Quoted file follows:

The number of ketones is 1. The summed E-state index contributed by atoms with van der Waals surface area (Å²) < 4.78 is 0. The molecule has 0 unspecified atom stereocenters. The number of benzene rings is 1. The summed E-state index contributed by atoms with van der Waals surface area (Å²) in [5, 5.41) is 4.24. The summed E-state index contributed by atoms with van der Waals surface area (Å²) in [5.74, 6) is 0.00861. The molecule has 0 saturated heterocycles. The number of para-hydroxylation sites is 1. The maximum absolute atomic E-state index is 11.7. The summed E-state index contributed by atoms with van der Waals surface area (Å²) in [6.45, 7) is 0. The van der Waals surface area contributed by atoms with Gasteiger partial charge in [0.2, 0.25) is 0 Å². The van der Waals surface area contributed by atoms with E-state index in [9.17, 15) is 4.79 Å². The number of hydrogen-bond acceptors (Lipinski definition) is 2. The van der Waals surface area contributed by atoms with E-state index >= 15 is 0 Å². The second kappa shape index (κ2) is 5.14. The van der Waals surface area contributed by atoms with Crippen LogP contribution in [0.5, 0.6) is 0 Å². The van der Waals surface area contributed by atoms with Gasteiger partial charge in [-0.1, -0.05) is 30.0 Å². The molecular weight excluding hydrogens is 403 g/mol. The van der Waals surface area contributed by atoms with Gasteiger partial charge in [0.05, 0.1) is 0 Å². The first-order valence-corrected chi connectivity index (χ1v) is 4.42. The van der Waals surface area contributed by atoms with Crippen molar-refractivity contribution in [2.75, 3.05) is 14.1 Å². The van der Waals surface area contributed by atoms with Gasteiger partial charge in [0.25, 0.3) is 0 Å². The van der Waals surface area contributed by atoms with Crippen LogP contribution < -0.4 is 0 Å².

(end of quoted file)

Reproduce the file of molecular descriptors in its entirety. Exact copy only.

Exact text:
The number of ketones is 1. The summed E-state index contributed by atoms with van der Waals surface area (Å²) < 4.78 is 0. The molecule has 0 unspecified atom stereocenters. The number of benzene rings is 1. The summed E-state index contributed by atoms with van der Waals surface area (Å²) in [5, 5.41) is 4.24. The summed E-state index contributed by atoms with van der Waals surface area (Å²) in [5.74, 6) is 0.00861. The molecule has 0 saturated heterocycles. The number of para-hydroxylation sites is 1. The maximum absolute atomic E-state index is 11.7. The summed E-state index contributed by atoms with van der Waals surface area (Å²) in [6.45, 7) is 0. The van der Waals surface area contributed by atoms with Gasteiger partial charge in [0.2, 0.25) is 0 Å². The van der Waals surface area contributed by atoms with E-state index in [9.17, 15) is 4.79 Å². The number of hydrogen-bond acceptors (Lipinski definition) is 2. The van der Waals surface area contributed by atoms with E-state index >= 15 is 0 Å². The second kappa shape index (κ2) is 5.14. The van der Waals surface area contributed by atoms with Crippen LogP contribution in [0.5, 0.6) is 0 Å². The van der Waals surface area contributed by atoms with Gasteiger partial charge in [-0.1, -0.05) is 30.0 Å². The molecular weight excluding hydrogens is 403 g/mol. The van der Waals surface area contributed by atoms with Gasteiger partial charge in [0.05, 0.1) is 0 Å². The first-order valence-corrected chi connectivity index (χ1v) is 4.42. The van der Waals surface area contributed by atoms with Crippen molar-refractivity contribution in [2.75, 3.05) is 14.1 Å². The van der Waals surface area contributed by atoms with Gasteiger partial charge in [0.25, 0.3) is 0 Å². The van der Waals surface area contributed by atoms with Crippen LogP contribution < -0.4 is 0 Å².